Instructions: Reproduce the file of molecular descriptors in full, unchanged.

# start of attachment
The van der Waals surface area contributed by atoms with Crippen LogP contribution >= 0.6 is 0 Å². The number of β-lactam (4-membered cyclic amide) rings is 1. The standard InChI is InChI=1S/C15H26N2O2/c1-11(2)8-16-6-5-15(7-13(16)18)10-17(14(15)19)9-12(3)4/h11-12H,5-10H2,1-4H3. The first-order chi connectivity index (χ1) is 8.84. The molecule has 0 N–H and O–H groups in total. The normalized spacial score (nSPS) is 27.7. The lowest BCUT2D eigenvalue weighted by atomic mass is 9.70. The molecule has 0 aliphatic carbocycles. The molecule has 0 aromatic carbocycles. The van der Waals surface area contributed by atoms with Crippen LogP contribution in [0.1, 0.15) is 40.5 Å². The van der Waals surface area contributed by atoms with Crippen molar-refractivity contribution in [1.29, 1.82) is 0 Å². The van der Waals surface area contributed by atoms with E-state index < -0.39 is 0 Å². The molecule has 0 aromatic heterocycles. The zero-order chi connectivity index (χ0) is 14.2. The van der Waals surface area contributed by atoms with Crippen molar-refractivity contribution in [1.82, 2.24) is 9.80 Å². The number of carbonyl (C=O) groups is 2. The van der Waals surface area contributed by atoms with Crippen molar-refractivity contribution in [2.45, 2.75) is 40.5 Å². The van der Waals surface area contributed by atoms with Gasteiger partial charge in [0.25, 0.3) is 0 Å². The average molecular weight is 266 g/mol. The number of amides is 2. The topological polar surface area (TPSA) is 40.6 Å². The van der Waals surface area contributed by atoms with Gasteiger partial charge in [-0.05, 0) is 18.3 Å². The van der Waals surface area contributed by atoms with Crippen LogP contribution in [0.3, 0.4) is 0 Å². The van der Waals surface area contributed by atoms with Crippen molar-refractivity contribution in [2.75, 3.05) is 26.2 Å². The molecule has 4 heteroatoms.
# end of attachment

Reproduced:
The van der Waals surface area contributed by atoms with Crippen LogP contribution >= 0.6 is 0 Å². The number of β-lactam (4-membered cyclic amide) rings is 1. The standard InChI is InChI=1S/C15H26N2O2/c1-11(2)8-16-6-5-15(7-13(16)18)10-17(14(15)19)9-12(3)4/h11-12H,5-10H2,1-4H3. The first-order chi connectivity index (χ1) is 8.84. The molecule has 0 N–H and O–H groups in total. The normalized spacial score (nSPS) is 27.7. The lowest BCUT2D eigenvalue weighted by atomic mass is 9.70. The molecule has 0 aliphatic carbocycles. The molecule has 0 aromatic carbocycles. The van der Waals surface area contributed by atoms with Crippen LogP contribution in [0.1, 0.15) is 40.5 Å². The van der Waals surface area contributed by atoms with Crippen molar-refractivity contribution in [1.29, 1.82) is 0 Å². The van der Waals surface area contributed by atoms with E-state index < -0.39 is 0 Å². The molecule has 0 aromatic heterocycles. The zero-order chi connectivity index (χ0) is 14.2. The van der Waals surface area contributed by atoms with Crippen molar-refractivity contribution in [1.82, 2.24) is 9.80 Å². The number of carbonyl (C=O) groups is 2. The van der Waals surface area contributed by atoms with Crippen molar-refractivity contribution in [2.45, 2.75) is 40.5 Å². The van der Waals surface area contributed by atoms with Gasteiger partial charge in [0.25, 0.3) is 0 Å². The average molecular weight is 266 g/mol. The number of amides is 2. The topological polar surface area (TPSA) is 40.6 Å². The van der Waals surface area contributed by atoms with Gasteiger partial charge in [-0.05, 0) is 18.3 Å². The van der Waals surface area contributed by atoms with Crippen LogP contribution in [0.3, 0.4) is 0 Å². The van der Waals surface area contributed by atoms with Crippen molar-refractivity contribution in [2.75, 3.05) is 26.2 Å². The molecule has 4 heteroatoms.